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When a married woman's child is not her husband's

Published:Monday | September 6, 2010 | 12:00 AM
Sherry-Ann McGregor - Contributed

The situation suggested by this topic usually refers to men, as it is common to hear that a man has fathered a child who was not born to his wife.

However, situations in which married women give birth to children who are not fathered by their husbands are becoming more prevalent today.

In many instances, the husband is unaware of the fact that the child is not his, while the biological father is well aware that he has allowed another child to be passed-off as another man's child, but is willing to live with that fact ... at least for a while. In some cases, however, the child is conceived while the married couple is separated and the biological father is involved in a bona fide relationship with the mother.

It is that latter situation, which this article will address, and the legal implication for the parties involved. Here are the points which are worthwhile considering:

  1.  When a child is born to a married woman, two common inferences are drawn; namely, that the child's father is her husband and that the child's surname will be the same as the husband's.
  2. These are only presumptions, and statements that the facts are otherwise can clear them up. In fact, provided the biological father acknowledges that he is the father of the child, his name can be inserted in the register as the father.
  3. In relation to the surname, a child can be given any surname. That is to say, it may be that of the husband, the biological father, or any other name, including a combination of the mother's and father's surnames.
  4.  According to the Maintenance Act, parents are obligated to maintain their children. The prima facie proof of parentage is the presence of the father's name on the birth certificate. If the biological father's name is not on the child's birth certificate, until there has been a declaration of paternity, he will not be deemed to be legally obligated to maintain the child.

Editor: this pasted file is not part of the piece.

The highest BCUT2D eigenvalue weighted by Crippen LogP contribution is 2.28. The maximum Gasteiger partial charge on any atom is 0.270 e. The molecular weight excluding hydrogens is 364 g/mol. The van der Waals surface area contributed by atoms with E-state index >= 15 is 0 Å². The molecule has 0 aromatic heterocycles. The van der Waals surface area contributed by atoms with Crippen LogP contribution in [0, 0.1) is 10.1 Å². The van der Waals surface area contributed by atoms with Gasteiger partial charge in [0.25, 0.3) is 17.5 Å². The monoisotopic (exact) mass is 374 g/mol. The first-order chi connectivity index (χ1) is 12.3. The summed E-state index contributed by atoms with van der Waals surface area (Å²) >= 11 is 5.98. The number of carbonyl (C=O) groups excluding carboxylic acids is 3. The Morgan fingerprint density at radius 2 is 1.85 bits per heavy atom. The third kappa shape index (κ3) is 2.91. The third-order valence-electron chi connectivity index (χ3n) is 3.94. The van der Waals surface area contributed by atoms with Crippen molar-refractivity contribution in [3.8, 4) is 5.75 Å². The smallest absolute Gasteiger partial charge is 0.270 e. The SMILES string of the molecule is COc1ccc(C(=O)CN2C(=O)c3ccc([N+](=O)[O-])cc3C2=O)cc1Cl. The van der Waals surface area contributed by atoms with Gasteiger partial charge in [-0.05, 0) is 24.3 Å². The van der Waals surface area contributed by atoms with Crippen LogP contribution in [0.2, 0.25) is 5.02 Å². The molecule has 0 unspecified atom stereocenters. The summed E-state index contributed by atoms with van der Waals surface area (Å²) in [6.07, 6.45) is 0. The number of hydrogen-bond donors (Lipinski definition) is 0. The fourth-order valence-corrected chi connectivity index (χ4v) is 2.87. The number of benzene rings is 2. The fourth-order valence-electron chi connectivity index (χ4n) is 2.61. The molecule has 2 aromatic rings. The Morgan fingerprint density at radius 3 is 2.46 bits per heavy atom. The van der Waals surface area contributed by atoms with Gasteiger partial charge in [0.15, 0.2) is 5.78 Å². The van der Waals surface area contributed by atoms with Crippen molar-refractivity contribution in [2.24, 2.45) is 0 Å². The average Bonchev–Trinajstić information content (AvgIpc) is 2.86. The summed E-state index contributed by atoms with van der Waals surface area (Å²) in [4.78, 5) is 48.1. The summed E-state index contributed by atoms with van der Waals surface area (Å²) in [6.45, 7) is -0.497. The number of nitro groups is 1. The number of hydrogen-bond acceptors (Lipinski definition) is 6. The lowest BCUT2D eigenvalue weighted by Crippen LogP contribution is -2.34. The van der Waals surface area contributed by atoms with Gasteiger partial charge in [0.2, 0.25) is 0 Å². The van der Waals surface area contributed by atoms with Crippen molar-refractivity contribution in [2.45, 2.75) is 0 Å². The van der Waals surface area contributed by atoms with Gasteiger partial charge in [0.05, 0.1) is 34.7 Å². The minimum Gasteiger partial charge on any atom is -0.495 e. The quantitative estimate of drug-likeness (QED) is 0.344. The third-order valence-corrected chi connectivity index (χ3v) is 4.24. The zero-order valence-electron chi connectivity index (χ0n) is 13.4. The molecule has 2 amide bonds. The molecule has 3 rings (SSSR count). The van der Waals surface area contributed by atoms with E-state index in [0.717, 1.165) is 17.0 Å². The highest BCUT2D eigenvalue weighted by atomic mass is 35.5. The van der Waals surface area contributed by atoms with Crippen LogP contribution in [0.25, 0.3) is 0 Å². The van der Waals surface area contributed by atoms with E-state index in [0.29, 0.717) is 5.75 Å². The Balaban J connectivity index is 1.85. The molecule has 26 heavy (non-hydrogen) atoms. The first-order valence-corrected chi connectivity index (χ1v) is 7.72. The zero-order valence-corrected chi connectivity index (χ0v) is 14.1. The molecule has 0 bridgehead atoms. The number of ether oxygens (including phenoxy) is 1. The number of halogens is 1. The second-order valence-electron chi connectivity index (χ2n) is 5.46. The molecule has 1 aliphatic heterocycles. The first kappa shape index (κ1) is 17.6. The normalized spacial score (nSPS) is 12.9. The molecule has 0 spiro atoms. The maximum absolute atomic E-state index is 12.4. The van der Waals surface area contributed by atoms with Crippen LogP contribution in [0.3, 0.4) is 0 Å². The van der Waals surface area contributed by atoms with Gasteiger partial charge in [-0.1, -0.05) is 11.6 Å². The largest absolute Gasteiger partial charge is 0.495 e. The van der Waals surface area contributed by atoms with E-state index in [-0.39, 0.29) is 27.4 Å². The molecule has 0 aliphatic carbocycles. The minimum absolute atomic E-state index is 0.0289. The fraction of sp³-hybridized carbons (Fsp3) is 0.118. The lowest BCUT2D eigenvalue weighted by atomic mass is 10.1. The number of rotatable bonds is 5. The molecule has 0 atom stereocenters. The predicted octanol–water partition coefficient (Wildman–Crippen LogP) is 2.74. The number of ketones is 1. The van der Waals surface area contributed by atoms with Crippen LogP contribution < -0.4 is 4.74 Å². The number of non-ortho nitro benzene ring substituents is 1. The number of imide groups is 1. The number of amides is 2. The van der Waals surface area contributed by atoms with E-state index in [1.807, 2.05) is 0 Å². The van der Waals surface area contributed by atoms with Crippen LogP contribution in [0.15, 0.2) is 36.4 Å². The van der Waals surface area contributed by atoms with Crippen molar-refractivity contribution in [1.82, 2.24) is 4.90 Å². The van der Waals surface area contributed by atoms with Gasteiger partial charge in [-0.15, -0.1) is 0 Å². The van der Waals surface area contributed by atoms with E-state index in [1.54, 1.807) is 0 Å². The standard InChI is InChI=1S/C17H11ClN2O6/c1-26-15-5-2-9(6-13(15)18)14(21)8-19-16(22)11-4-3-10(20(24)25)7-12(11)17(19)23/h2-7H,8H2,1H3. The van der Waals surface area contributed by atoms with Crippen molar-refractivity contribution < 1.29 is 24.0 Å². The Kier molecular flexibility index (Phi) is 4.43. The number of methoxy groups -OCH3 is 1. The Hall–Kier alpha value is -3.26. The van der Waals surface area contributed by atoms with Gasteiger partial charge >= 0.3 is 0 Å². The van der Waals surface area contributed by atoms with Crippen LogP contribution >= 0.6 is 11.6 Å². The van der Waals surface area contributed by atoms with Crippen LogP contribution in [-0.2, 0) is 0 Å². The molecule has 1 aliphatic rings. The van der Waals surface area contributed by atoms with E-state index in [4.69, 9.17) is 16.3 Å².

5.  If the husband accepted the child as his own, and supported that child, he may be ordered by the court to continue to maintain the child because the child would have become 'a child of the family'. (It should be noted that the person declared to be the biological father would also be the responsible for maintaining that child.)
  6.  If the married woman is eventually a party to an application for divorce (whether she commences those proceedings or not), the fact that a child was born during the marriage as a result of a union between her and another man will have to be stated in the Petition for Dissolution of Marriage. In fact, where information regarding the arrangements for the care of that child are available, that information will also need to be stated.

This list is by no means exhaustive; and I welcome further suggestions as a child's ability to identify with a family unit by name and physical features all impact of his/her welfare.

Sherry-Ann McGregor is a partner and mediator with the firm Nunes, Scholefield, DeLeon & Co. Send feedback and questions to or